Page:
Digital History>Writing Guides>Steps in Writing a Research Paper

Steps in Writing a Research Paper

Step 1: Identify a historical question worth addressing.

Most people think that history is simply a succession of names and dates—one fact after another. In fact, effective history writing is always argumentative. It responds to ongoing debates in the field or in the public mind. Historians construct their arguments in certain characteristic ways:

Identifying a Topic

1. Closing gaps in the scholarship: There are gaps in the scholarship, and I will close them.

2. Debunking myths: There is a "traditional" or popular interpretation of this issue that I will debunk.

3. Complicating a topic: The existing interpretation of this topic is far too simple

4. Taking sides in a debate: There is a debate on this topic, and I will demonstrate that one side is right and the other wrong.

5. Recasting a debate: There is a debate on this topic, and I will demonstrate that the debate must be recast, because previous scholars have asked the wrong questions, or viewed the topic in the wrong way.

6. Refining or rebutting generalizations: I will use a case study to refine or rebut a generalization.

Step 2: Find historical sources that address this question.

Historical papers draw on two kinds of sources:

1. Secondary sources are scholarly studies of a particular topic. From these, one can learn about the arguments surrounding a specific subject.

2. Primary sources provide the raw data out of which history is reconstructed. They may included printed or published texts, unpublished manuscripts and papers, maps and other visual materials, music and other audio materials, and artifacts.

Reading a Primary Source

  • Content: What information can be gleaned from this source?
  • Interpretation: Does the source support or challenge commonly accepted conclusions about a topic?
  • Reliability: Does the source provide accurate or biased information?

Reading a Secondary Source

  • Read the title
  • Read the book from the outside in:
    What do the preface, introduction and conclusion tell you about the author’s thesis?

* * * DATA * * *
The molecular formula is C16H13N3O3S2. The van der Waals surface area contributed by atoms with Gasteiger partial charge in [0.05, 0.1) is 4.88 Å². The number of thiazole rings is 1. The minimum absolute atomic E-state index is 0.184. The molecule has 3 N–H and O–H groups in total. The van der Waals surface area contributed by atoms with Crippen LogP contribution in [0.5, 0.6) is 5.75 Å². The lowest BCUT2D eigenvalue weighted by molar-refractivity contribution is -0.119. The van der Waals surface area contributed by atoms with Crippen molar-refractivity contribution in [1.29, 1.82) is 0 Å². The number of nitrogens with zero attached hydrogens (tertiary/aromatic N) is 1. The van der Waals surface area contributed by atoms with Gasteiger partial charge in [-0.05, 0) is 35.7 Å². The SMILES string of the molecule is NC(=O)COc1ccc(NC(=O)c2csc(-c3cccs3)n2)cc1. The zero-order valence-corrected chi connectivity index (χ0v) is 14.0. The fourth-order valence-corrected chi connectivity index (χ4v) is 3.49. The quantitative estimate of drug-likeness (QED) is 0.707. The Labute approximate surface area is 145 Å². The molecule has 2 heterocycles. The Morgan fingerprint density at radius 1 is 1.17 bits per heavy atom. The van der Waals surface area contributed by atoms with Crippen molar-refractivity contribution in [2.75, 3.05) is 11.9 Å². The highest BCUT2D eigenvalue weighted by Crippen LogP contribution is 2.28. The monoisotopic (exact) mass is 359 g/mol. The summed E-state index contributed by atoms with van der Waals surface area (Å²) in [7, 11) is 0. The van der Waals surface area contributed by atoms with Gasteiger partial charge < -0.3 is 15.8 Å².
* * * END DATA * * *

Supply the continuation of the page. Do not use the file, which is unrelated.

• Follow the book’s argument:
  • Focus on the topic sentences.

Gathering Materials

History students need to develop proper research skills.

They need to be familiar with locating sources of information and properly citing them.

Reference Sources

  • Bibliographies
  • Periodical guides
  • Newspaper guides
  • Encyclopedias, dictionaries, and handbooks
  • Biographical directories
  • Chronologies
  • Historical statistics
  • Archives and manuscripts
  • Book review digests and indices
  • Essays in an anthology
  • Government documents
  • Legal documents
  • Journals and magazines
  • Newspaper

Taking Notes

Notes should contain:

  • A descriptive heading
  • A summary the information
  • Direct quotations
  • The source of the information

Step 3: Writing your essay.

The Three Parts of a History Essay

  • The Introduction
  • The Body
  • The Conclusion

Part I. The Introduction
The introduction to your essay should:

  • Catch the reader’s attention with an anecdote, quotation, intriguing fact, or statistic.
  • Introduce the problem
  • Define key terms
  • State the thesis—a one-sentence statement of your argument—in a provocative way.
  • Provide a road map for the paper.

Part II. The Body
The body of your essay:

  • logically lays out your argument
  • anticipates counterarguments
  • interprets and evaluates evidence

The body of your essay is built around paragraphs. Each paragraph begins with a topic sentence that tells the reader what the paragraph is about.

In the body of your essay, you will support your argument with evidence, quotations, and analysis. You need to remember that evidence does not speak for itself. It needs to be summarized, explained, and interpreted.

Part III. The Conclusion
The conclusion of your essay should:

  • restate the thesis
  • explain the significance and implications of your thesis
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